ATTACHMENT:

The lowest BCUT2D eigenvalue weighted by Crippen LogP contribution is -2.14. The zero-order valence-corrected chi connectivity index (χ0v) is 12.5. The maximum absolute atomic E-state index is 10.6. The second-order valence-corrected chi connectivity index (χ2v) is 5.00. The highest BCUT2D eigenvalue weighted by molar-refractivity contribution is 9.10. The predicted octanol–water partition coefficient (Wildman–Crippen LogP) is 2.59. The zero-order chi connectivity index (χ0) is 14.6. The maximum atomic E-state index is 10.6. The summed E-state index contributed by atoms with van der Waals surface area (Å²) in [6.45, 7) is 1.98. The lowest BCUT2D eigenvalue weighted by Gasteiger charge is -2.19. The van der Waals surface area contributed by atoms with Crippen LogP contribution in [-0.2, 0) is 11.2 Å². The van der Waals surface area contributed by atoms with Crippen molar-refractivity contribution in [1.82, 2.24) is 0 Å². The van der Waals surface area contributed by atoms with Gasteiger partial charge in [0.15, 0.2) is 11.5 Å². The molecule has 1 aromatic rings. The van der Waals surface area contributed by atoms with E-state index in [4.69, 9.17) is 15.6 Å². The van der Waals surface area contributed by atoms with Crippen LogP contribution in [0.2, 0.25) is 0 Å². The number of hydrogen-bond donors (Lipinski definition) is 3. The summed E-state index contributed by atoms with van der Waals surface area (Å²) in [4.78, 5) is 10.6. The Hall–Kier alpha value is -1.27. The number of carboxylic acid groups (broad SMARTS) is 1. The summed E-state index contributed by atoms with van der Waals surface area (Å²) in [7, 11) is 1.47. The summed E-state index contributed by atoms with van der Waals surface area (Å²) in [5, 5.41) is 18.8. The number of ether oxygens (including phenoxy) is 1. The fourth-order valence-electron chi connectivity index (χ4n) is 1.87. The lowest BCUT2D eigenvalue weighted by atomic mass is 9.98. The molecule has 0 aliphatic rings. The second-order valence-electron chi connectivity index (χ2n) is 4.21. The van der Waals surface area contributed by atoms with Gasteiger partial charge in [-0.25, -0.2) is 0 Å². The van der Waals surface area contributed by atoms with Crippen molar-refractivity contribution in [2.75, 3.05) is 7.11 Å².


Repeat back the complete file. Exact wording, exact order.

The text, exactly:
The lowest BCUT2D eigenvalue weighted by Crippen LogP contribution is -2.14. The zero-order valence-corrected chi connectivity index (χ0v) is 12.5. The maximum absolute atomic E-state index is 10.6. The second-order valence-corrected chi connectivity index (χ2v) is 5.00. The highest BCUT2D eigenvalue weighted by molar-refractivity contribution is 9.10. The predicted octanol–water partition coefficient (Wildman–Crippen LogP) is 2.59. The zero-order chi connectivity index (χ0) is 14.6. The maximum atomic E-state index is 10.6. The summed E-state index contributed by atoms with van der Waals surface area (Å²) in [6.45, 7) is 1.98. The lowest BCUT2D eigenvalue weighted by Gasteiger charge is -2.19. The van der Waals surface area contributed by atoms with Crippen LogP contribution in [-0.2, 0) is 11.2 Å². The van der Waals surface area contributed by atoms with Crippen molar-refractivity contribution in [1.82, 2.24) is 0 Å². The van der Waals surface area contributed by atoms with Gasteiger partial charge in [0.15, 0.2) is 11.5 Å². The molecule has 1 aromatic rings. The van der Waals surface area contributed by atoms with E-state index in [4.69, 9.17) is 15.6 Å². The van der Waals surface area contributed by atoms with Crippen LogP contribution in [0.2, 0.25) is 0 Å². The number of hydrogen-bond donors (Lipinski definition) is 3. The summed E-state index contributed by atoms with van der Waals surface area (Å²) in [4.78, 5) is 10.6. The Hall–Kier alpha value is -1.27. The number of carboxylic acid groups (broad SMARTS) is 1. The summed E-state index contributed by atoms with van der Waals surface area (Å²) in [7, 11) is 1.47. The summed E-state index contributed by atoms with van der Waals surface area (Å²) in [5, 5.41) is 18.8. The number of ether oxygens (including phenoxy) is 1. The fourth-order valence-electron chi connectivity index (χ4n) is 1.87. The lowest BCUT2D eigenvalue weighted by atomic mass is 9.98. The molecule has 0 aliphatic rings. The second-order valence-electron chi connectivity index (χ2n) is 4.21. The van der Waals surface area contributed by atoms with Gasteiger partial charge in [-0.25, -0.2) is 0 Å². The van der Waals surface area contributed by atoms with Crippen molar-refractivity contribution in [2.75, 3.05) is 7.11 Å².